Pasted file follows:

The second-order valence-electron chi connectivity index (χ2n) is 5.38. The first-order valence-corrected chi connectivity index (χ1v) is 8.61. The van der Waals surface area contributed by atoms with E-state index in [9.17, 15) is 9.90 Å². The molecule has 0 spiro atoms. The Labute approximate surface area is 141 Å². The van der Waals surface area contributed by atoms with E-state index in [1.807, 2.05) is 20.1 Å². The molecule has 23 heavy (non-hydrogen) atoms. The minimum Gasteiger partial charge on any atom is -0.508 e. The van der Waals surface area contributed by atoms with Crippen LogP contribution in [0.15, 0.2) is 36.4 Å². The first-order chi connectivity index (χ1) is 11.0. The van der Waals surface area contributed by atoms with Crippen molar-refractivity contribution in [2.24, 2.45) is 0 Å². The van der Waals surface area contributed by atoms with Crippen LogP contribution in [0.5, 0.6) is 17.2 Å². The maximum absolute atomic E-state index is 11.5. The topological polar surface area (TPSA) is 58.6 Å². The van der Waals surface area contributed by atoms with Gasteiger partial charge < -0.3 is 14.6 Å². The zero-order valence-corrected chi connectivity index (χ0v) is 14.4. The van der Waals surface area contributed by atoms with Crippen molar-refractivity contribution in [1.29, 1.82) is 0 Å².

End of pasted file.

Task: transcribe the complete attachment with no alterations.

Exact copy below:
The second-order valence-electron chi connectivity index (χ2n) is 5.38. The first-order valence-corrected chi connectivity index (χ1v) is 8.61. The van der Waals surface area contributed by atoms with E-state index in [9.17, 15) is 9.90 Å². The molecule has 0 spiro atoms. The Labute approximate surface area is 141 Å². The van der Waals surface area contributed by atoms with E-state index in [1.807, 2.05) is 20.1 Å². The molecule has 23 heavy (non-hydrogen) atoms. The minimum Gasteiger partial charge on any atom is -0.508 e. The van der Waals surface area contributed by atoms with Crippen LogP contribution in [0.15, 0.2) is 36.4 Å². The first-order chi connectivity index (χ1) is 11.0. The van der Waals surface area contributed by atoms with Crippen molar-refractivity contribution in [2.24, 2.45) is 0 Å². The van der Waals surface area contributed by atoms with Crippen LogP contribution in [0.5, 0.6) is 17.2 Å². The maximum absolute atomic E-state index is 11.5. The topological polar surface area (TPSA) is 58.6 Å². The van der Waals surface area contributed by atoms with Gasteiger partial charge < -0.3 is 14.6 Å². The zero-order valence-corrected chi connectivity index (χ0v) is 14.4. The van der Waals surface area contributed by atoms with Crippen molar-refractivity contribution in [1.29, 1.82) is 0 Å².